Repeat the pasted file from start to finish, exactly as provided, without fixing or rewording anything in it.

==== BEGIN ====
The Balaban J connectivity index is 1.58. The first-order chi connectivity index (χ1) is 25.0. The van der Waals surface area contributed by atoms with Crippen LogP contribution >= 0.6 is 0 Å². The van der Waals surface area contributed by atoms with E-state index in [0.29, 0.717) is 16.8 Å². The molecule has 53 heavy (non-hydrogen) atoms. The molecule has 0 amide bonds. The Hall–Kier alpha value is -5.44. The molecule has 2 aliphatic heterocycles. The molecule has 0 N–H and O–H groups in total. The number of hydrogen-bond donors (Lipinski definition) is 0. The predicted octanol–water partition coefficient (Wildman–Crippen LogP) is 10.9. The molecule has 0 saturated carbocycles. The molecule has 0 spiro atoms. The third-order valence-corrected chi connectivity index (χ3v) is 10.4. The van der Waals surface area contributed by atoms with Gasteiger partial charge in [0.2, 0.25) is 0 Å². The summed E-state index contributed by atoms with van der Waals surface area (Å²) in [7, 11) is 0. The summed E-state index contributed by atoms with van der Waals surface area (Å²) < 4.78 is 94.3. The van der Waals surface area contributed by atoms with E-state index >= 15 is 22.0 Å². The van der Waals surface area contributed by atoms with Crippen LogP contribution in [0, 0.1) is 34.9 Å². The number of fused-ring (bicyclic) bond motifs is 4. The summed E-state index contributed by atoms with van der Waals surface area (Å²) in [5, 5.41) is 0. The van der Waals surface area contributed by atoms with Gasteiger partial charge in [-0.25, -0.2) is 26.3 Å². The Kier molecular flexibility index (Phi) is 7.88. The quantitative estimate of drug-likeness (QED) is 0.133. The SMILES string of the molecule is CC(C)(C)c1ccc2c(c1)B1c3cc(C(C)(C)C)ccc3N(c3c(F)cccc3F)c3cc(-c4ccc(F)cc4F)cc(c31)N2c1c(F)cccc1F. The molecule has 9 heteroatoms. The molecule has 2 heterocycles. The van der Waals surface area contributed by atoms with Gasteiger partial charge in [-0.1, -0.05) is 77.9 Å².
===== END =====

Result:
The Balaban J connectivity index is 1.58. The first-order chi connectivity index (χ1) is 25.0. The van der Waals surface area contributed by atoms with Crippen LogP contribution >= 0.6 is 0 Å². The van der Waals surface area contributed by atoms with E-state index in [0.29, 0.717) is 16.8 Å². The molecule has 53 heavy (non-hydrogen) atoms. The molecule has 0 amide bonds. The Hall–Kier alpha value is -5.44. The molecule has 2 aliphatic heterocycles. The molecule has 0 N–H and O–H groups in total. The number of hydrogen-bond donors (Lipinski definition) is 0. The predicted octanol–water partition coefficient (Wildman–Crippen LogP) is 10.9. The molecule has 0 saturated carbocycles. The molecule has 0 spiro atoms. The third-order valence-corrected chi connectivity index (χ3v) is 10.4. The van der Waals surface area contributed by atoms with Gasteiger partial charge in [0.2, 0.25) is 0 Å². The summed E-state index contributed by atoms with van der Waals surface area (Å²) in [7, 11) is 0. The summed E-state index contributed by atoms with van der Waals surface area (Å²) < 4.78 is 94.3. The van der Waals surface area contributed by atoms with E-state index >= 15 is 22.0 Å². The van der Waals surface area contributed by atoms with Crippen LogP contribution in [0, 0.1) is 34.9 Å². The number of fused-ring (bicyclic) bond motifs is 4. The summed E-state index contributed by atoms with van der Waals surface area (Å²) in [5, 5.41) is 0. The van der Waals surface area contributed by atoms with Gasteiger partial charge in [-0.25, -0.2) is 26.3 Å². The Kier molecular flexibility index (Phi) is 7.88. The quantitative estimate of drug-likeness (QED) is 0.133. The SMILES string of the molecule is CC(C)(C)c1ccc2c(c1)B1c3cc(C(C)(C)C)ccc3N(c3c(F)cccc3F)c3cc(-c4ccc(F)cc4F)cc(c31)N2c1c(F)cccc1F. The molecule has 9 heteroatoms. The molecule has 2 heterocycles. The van der Waals surface area contributed by atoms with Gasteiger partial charge in [-0.1, -0.05) is 77.9 Å².